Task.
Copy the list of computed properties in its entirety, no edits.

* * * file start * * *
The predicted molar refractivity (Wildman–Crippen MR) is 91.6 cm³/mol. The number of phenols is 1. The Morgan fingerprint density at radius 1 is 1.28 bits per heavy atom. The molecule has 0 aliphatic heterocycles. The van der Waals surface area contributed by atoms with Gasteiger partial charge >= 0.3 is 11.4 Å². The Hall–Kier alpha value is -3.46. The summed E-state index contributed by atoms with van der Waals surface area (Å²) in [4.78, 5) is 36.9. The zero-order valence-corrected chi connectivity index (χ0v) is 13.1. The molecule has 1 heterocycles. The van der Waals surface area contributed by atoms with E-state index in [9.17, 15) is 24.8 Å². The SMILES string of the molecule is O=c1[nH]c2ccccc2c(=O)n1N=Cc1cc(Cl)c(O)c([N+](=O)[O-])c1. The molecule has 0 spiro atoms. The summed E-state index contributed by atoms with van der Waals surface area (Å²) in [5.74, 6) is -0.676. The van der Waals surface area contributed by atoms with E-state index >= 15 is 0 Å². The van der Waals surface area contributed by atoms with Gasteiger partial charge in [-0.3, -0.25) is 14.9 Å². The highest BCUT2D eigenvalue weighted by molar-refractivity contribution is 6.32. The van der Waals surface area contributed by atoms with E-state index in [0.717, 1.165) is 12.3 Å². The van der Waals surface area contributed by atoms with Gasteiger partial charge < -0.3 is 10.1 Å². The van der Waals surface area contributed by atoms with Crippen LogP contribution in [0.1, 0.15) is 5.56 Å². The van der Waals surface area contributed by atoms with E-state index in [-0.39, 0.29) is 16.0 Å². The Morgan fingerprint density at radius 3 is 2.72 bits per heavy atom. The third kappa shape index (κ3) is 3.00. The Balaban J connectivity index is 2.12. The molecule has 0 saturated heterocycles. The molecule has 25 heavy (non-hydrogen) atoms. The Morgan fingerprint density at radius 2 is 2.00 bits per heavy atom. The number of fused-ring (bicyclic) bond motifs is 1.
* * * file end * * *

The predicted molar refractivity (Wildman–Crippen MR) is 91.6 cm³/mol. The number of phenols is 1. The Morgan fingerprint density at radius 1 is 1.28 bits per heavy atom. The molecule has 0 aliphatic heterocycles. The van der Waals surface area contributed by atoms with Gasteiger partial charge >= 0.3 is 11.4 Å². The Hall–Kier alpha value is -3.46. The summed E-state index contributed by atoms with van der Waals surface area (Å²) in [4.78, 5) is 36.9. The zero-order valence-corrected chi connectivity index (χ0v) is 13.1. The molecule has 1 heterocycles. The van der Waals surface area contributed by atoms with E-state index in [9.17, 15) is 24.8 Å². The SMILES string of the molecule is O=c1[nH]c2ccccc2c(=O)n1N=Cc1cc(Cl)c(O)c([N+](=O)[O-])c1. The molecule has 0 spiro atoms. The summed E-state index contributed by atoms with van der Waals surface area (Å²) in [5.74, 6) is -0.676. The van der Waals surface area contributed by atoms with E-state index >= 15 is 0 Å². The van der Waals surface area contributed by atoms with Gasteiger partial charge in [-0.3, -0.25) is 14.9 Å². The highest BCUT2D eigenvalue weighted by molar-refractivity contribution is 6.32. The van der Waals surface area contributed by atoms with E-state index in [0.717, 1.165) is 12.3 Å². The van der Waals surface area contributed by atoms with Gasteiger partial charge < -0.3 is 10.1 Å². The van der Waals surface area contributed by atoms with Crippen LogP contribution in [0.1, 0.15) is 5.56 Å². The van der Waals surface area contributed by atoms with E-state index in [-0.39, 0.29) is 16.0 Å². The Morgan fingerprint density at radius 3 is 2.72 bits per heavy atom. The third kappa shape index (κ3) is 3.00. The Balaban J connectivity index is 2.12. The molecule has 0 saturated heterocycles. The molecule has 25 heavy (non-hydrogen) atoms. The Morgan fingerprint density at radius 2 is 2.00 bits per heavy atom. The number of fused-ring (bicyclic) bond motifs is 1.